Business & Development, Springfield

Everything is a design decision’

Jenna Fribley at the door of her firm, Campfire Collaborative, Architecture & Design, located at 341 Main St. VICTORIA STEPHENS/THE CHRONICLE

SPRINGFIELD – With many irons in the fire, Springfield architect Jenna Fribley goes beyond the standard definition of what an architect is and does.
She and Kelsey Buzzell are co-owners of Campfire Collaborative Architecture & Design, the company responsible for about one third of the renovations in the revitalized 300 block of Main Street in Springfield.
”We have a lot of projects,” Fribley said. ”We do a little bit of everything.”
Working from old photographs, Fribley restored rows of transom windows along Main Street storefronts, adding authenticity by recovering elements of the original designs.
Design is something that Fribley delights in. One building’s original porcelain tile was uncovered during the remodeling process and was used as a design element throughout the building, adding unity to that theme.

Researching and finding the soul
Campfire Collaborative is located in a humble storefront at 341 Main St. Fribley has researched its history as Vern’s Lunch, a diner from the 1940s, to its conversion to Rockstein Optical in the ’60s. She has acquired historical photos from each era, tracks the development of the structure to its current state and makes design decisions based on the information she finds.
Fribley does this with each of the buildings she remodels, as if to find its soul and stay true to its original story as its life carries on to the next phase of history, restoring key elements from former times.

Design awareness, honoring heritage
Fribley said she seeks to bring awareness of the influence of design in people’s everyday lives. ”Everything is a design decision,” she said. ”Someone made the decision to make it that way.”
Her goal is for people to realize and to see the value of design and its impact in their world. She said even a bathroom can be compelling and have a design that ”takes your breath away.”
In April 2017, Fribley and Buzzell, both part-time instructors at the University of Oregon, launched the Booth-Kelly Makers District, a collaboration of local creatives that gathers monthly to celebrate and explore with other craft-industry entrepreneurs at their Springfield businesses.
They saw the history of craft within the mill industry Springfield is founded upon and were motivated to honor that heritage. The Makers District is part of a national makers movement, with Eugene/Springfield scheduled to host the 2020 Nation of Makers Conference next year.

Community accessibility, vision
Fribley efuses to be put in a box. The business she runs includes all types of eclectic elements – not at all what traditionally comes to mind when thinking of an architectural firm. These include a Design Resource Center with an inspiration library and materials resource room open to the public every Thursday from 10:30 a.m. to 1 p.m. The resource room includes materials that people can handle and explore that are not commonly found in traditional big box building material stores.
”There are so many products out there,” she said. ”There are more options and it’s worth taking a look.”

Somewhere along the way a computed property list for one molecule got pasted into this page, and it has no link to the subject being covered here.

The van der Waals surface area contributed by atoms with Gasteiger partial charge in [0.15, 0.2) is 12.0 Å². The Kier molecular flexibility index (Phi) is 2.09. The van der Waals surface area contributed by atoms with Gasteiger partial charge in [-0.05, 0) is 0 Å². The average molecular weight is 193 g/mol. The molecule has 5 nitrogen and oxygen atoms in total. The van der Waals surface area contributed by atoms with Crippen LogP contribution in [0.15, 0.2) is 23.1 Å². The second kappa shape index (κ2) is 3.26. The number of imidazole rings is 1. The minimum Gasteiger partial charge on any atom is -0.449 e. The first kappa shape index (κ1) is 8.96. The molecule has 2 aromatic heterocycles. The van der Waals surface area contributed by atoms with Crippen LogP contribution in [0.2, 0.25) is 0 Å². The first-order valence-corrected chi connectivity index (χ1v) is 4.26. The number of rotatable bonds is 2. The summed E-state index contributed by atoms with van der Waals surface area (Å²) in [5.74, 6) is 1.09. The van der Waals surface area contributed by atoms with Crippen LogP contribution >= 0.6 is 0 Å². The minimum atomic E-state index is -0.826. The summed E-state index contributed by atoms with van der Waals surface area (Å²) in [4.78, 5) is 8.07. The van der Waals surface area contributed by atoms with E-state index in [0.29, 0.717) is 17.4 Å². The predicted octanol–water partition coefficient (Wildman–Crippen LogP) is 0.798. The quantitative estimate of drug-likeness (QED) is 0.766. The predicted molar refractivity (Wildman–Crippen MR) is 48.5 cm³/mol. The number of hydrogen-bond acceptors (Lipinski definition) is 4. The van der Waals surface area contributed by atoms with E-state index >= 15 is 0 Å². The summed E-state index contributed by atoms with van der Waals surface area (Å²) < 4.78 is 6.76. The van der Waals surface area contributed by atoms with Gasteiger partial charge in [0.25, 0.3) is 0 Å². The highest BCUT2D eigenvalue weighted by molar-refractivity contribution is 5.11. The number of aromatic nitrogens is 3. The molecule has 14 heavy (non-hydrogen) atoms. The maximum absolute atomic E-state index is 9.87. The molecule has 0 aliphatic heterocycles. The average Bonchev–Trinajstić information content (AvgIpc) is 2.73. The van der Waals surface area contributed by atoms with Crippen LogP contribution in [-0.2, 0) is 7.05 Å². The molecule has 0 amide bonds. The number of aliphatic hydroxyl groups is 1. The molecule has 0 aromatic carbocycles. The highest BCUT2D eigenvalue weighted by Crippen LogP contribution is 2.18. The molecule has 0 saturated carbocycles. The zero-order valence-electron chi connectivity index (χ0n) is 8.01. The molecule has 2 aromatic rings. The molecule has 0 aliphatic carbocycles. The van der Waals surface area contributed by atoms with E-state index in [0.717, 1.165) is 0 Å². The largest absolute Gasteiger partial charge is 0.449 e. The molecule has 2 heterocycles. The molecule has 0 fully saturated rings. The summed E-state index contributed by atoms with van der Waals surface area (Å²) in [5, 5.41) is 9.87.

She also plans to add a light box so people can make color-accurate photos to compare materials.
The inspiration library includes design books of all types to assist with project ideas. The Design Resource Center was birthed out of an idea on how to engage the public with some type of asset and be good stewards of the building and the values of community they hold. In their industry, they don’t depend on street traffic to bring in business. ”We get most of our projects by word of mouth,” she said.
Besides the Resource Center, Campfire Collaborative also offers 40-minute design consultations for $80 a session. These include advice on all types of ever-evolving areas such as visual design, graphics and branding as well as interior and architectural design, creative problem solving and brainstorming.
She said the purpose is to ”help people overcome barriers to entry to hiring help.”
Because of her passion for history, especially the history of buildings, along with her skills as an architect, Fribley has a vision for renovations that actually restores them to life, revitalizing entire areas.
Three locations where she finds that soul and history include rebuilding a hotel on the original Springfield Hotel site at the entrance to town, creating a kind of memorial near the site where the original spring in Springfield was, and restoring the Paramount Plaza area as potential future projects. Collaborative efforts
Fribley is a commissioner on the Springfield Historic Committee and was newly elected to the Springfield Museum Committee. She is also involved with Springfield Renaissance Development Corporation, an organization specializing in enhancing the culture, economic vitality and livability of Springfield, as well as other involvements with the community, where she continues to build relationships.
Additionally, Fribley is working with a group called ”History Here” – a collaboration between the Lane County History Museum and the Shelton-McMurphey-Johnson House. Four laminated posters have been installed around Springfield with photos of the original architecture and a history of the building previously at that location, in order to inspire public awareness.
Campfire Collaborative also is the company that designed the city of Springfield’s Discover Downtown Springfield campaign, which included publications and social media for community outreach to promote tourism and events.
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